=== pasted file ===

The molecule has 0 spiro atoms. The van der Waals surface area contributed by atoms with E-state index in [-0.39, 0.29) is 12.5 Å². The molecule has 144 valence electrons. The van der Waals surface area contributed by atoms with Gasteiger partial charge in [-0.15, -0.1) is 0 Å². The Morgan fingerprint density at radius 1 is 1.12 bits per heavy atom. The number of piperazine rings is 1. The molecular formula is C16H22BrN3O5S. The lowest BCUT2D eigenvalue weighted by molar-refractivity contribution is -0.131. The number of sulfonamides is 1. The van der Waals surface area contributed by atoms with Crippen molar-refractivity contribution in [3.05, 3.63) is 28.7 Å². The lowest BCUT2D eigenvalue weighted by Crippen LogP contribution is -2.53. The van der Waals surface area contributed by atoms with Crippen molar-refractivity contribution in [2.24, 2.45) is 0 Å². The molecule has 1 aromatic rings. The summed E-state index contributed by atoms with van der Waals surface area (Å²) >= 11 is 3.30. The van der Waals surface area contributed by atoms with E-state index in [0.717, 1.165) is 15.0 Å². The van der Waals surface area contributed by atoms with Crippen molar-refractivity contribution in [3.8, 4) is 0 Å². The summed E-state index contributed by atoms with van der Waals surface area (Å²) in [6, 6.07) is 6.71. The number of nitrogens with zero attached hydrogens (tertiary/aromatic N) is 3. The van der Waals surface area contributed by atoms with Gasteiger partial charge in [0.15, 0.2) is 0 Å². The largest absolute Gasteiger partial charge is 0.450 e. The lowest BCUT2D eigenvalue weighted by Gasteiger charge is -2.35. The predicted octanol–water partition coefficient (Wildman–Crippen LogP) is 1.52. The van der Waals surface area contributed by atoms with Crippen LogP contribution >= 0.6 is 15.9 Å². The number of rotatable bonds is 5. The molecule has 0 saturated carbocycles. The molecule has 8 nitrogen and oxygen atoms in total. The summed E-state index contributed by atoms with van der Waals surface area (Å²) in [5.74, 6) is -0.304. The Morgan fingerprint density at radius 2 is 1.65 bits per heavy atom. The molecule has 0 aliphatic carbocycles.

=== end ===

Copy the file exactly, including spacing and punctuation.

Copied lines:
The molecule has 0 spiro atoms. The van der Waals surface area contributed by atoms with E-state index in [-0.39, 0.29) is 12.5 Å². The molecule has 144 valence electrons. The van der Waals surface area contributed by atoms with Gasteiger partial charge in [-0.15, -0.1) is 0 Å². The Morgan fingerprint density at radius 1 is 1.12 bits per heavy atom. The number of piperazine rings is 1. The molecular formula is C16H22BrN3O5S. The lowest BCUT2D eigenvalue weighted by molar-refractivity contribution is -0.131. The number of sulfonamides is 1. The van der Waals surface area contributed by atoms with Crippen molar-refractivity contribution in [3.05, 3.63) is 28.7 Å². The lowest BCUT2D eigenvalue weighted by Crippen LogP contribution is -2.53. The van der Waals surface area contributed by atoms with Crippen molar-refractivity contribution in [2.24, 2.45) is 0 Å². The molecule has 1 aromatic rings. The summed E-state index contributed by atoms with van der Waals surface area (Å²) >= 11 is 3.30. The van der Waals surface area contributed by atoms with E-state index in [0.717, 1.165) is 15.0 Å². The van der Waals surface area contributed by atoms with Crippen molar-refractivity contribution in [3.8, 4) is 0 Å². The summed E-state index contributed by atoms with van der Waals surface area (Å²) in [6, 6.07) is 6.71. The number of nitrogens with zero attached hydrogens (tertiary/aromatic N) is 3. The van der Waals surface area contributed by atoms with Gasteiger partial charge in [0.15, 0.2) is 0 Å². The largest absolute Gasteiger partial charge is 0.450 e. The lowest BCUT2D eigenvalue weighted by Gasteiger charge is -2.35. The predicted octanol–water partition coefficient (Wildman–Crippen LogP) is 1.52. The van der Waals surface area contributed by atoms with Crippen LogP contribution >= 0.6 is 15.9 Å². The number of rotatable bonds is 5. The molecule has 0 saturated carbocycles. The molecule has 8 nitrogen and oxygen atoms in total. The summed E-state index contributed by atoms with van der Waals surface area (Å²) in [5.74, 6) is -0.304. The Morgan fingerprint density at radius 2 is 1.65 bits per heavy atom. The molecule has 0 aliphatic carbocycles.